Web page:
Updated: November 6, 2010, 11:34 PM ET

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Kelly Slater earns tenth world title and and first Rip Curl Pro Search trophy

Howard By Jake Howard
ESPN Action Sports
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Kelly Slater Wins 10th World Title
We caught up to Kelly immediately following his clincher in Puerto RicoTags: ACTIONSPORTS, SURFING, Kelly Slater, Rip Curl Pro, Puerto Rico, World Title, ASP

In a series of blistering performances today at the Rip Curl Pro Search in Puerto Rico Kelly Slater claimed both his tenth ASP World Title and his forty fifth world tour victory. Needless to say, he's the most dominant surfer the sport has ever seen.

"I'm just really relieved right now," said Slater immediately after clinching the title. "It's not one maneuver or one wave, it's a year long thing. I'm so tired of worrying about my boards, my food and everything. This comes as such a relief."

And with all the Slater madness swirling around the contest site it was easy to lose sight of the fact that there were other surfers in the contest. For starters there was the Dane Reynolds/Taj Burrow Quarterfinal. Yesterday, Reynolds ended the day with a frontside tail blow that had ASP judge Jeff Klugel remarking, "If I could have given him an eleven I would have." Later in the evening Reynolds would tell Channel Islands Surfboards' Travis Lee that it was the best turn he'd ever done in his life -- not in a contest, not on tour -- in his life.

So when the two paddled out for their Quarterfinal today in the clean four-foot surf everybody was more than ready for a high-flying dogfight. Unfortunately it was pretty much over before it began. Burrow opened up with a thick, deep tube and was rewarded immediately with perfect 10s across the board. Reynolds' doesn't exactly have a reputation as being the comeback kid, and Burrow coasted into the Semis.

JoliThe second of Slater's two opening barrels that ended the quarterfinal nearly before it began.

Up next was the Quarter the world was waiting for: Kelly Slater versus Adriano De Souza. In Round 4 yesterday the two had mixed it up a little bit, and De Souza lost the heat after getting a little too aggressive and being hit with a paddling interference. The two even had some words in the competitor's area afterwards.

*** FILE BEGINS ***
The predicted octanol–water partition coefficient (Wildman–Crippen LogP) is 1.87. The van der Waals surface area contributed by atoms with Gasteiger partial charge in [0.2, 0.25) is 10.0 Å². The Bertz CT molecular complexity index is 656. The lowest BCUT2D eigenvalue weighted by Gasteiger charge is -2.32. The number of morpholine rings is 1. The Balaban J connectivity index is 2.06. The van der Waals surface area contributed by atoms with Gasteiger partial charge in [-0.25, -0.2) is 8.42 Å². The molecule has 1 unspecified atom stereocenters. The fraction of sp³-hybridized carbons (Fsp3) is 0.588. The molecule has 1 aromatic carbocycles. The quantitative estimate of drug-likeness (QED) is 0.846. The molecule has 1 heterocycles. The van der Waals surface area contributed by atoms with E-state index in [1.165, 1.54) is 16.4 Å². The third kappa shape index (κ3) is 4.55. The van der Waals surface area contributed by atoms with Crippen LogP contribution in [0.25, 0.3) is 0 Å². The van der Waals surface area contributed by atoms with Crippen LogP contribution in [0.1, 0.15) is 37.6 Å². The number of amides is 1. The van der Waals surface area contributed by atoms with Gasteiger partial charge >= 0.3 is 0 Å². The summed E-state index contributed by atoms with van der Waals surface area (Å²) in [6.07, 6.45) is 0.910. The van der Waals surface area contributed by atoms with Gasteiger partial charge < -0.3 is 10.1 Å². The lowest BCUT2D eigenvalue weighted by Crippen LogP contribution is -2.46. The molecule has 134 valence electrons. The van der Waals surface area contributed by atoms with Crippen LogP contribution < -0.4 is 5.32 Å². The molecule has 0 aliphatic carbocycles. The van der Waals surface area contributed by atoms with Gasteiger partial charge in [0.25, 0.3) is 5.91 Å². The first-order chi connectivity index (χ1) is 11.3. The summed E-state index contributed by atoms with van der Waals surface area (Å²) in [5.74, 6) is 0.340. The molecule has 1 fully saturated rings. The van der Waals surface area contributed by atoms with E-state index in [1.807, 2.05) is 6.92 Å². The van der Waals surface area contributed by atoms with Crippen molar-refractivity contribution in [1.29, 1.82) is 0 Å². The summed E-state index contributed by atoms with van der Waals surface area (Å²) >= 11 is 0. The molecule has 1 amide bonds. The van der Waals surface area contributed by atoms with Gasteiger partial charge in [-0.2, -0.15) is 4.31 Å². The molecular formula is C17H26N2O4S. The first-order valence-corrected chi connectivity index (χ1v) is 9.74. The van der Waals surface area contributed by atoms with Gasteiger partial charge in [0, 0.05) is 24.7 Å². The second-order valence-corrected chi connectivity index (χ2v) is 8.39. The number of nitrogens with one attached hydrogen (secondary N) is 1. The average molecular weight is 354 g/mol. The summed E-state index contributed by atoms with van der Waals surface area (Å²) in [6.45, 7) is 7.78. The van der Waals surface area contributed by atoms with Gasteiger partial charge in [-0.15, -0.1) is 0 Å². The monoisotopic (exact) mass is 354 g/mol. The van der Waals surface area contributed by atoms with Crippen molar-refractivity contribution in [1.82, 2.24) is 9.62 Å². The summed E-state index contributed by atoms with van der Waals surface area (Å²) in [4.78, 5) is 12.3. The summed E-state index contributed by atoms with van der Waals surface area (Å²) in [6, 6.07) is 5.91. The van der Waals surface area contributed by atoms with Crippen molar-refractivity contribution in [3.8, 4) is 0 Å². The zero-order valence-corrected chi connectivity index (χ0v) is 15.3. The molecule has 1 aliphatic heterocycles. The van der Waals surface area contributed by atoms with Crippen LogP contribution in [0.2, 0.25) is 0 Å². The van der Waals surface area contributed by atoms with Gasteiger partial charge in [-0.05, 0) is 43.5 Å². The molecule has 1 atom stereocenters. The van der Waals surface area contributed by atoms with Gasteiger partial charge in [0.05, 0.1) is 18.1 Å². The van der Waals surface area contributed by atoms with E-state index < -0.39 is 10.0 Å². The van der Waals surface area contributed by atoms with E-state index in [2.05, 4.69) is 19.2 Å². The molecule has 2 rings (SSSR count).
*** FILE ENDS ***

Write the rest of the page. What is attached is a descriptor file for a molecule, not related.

Slater came out swinging, chalking up a 9.0 and a 9.87 before De Souza had even caught a wave. Game over. Slater had won his tenth world title. Had Slater failed to advance through the quarterfinal, Jordy Smith could have kept the title race alive by winning the event.

"This is the closest world tour event we've ever had to where I grew up, and there are a lot of familiar faces and old friends here. It's been 25 years since I first came here, and it's nice to have so much support around me for this," Slater continued.

In the ensuing heat Jordy Smith, who'd just seen his world title hopes dashed, faced Tahiti's Michel Bourez. And whether it was due to the wind being taken out of his sails or just sheer luck, Smith couldn't post the scores needed and the man known as "The Spartan," advanced to the first semifinal of his career. "Just to be part of this race, to be part of history, it's been an amazing year. I'm honored," said Smith when he got out of the water. "Of course it's a little disappointing, but what are you going to do? Kelly's the best and this was he showed that again today."

After that Bede Durbidge lived up to his reputation as the most dominant dark horse in the business, dismantling Mick Fanning with his powerful, full-rail arcs and top turns.

The Semifinal was set: Slater vs. Burrow and Bourez vs. Durbidge. Hard to imagine how Slater was able to regain his focus, especially given how sharp Burrow was surfing, but then you don't win ten world titles by losing concentration. And as the conditions deteriorated Durbidge's consistency carried him over Bourez.

And while neither one would cop to it, there is a bit of a rivalry between Slater and Durbidge. They've met in two finals (both at Lower Trestles) and each have come away with a win. But Slater wasn't about to give any ground this time. Halfway through the heat he'd posted a perfect 10 and an 8.77. For as well as Durbidge had been surfing, the momentum was clearly on Slater's side. He would not be denied, and he wasn't.

"How good is Kelly? Put it this way, the ASP has been giving out world titles for 30 years and Kelly has 10. He has a third of all world titles while everybody else is happy just to get one or two over the course of their career," told 2009 world champ Mick Fanning.

So what's next for Slater? "I'm going to take a little time to relax and enjoy all this," he said. Of course, if there's something else to win that could very easily change.

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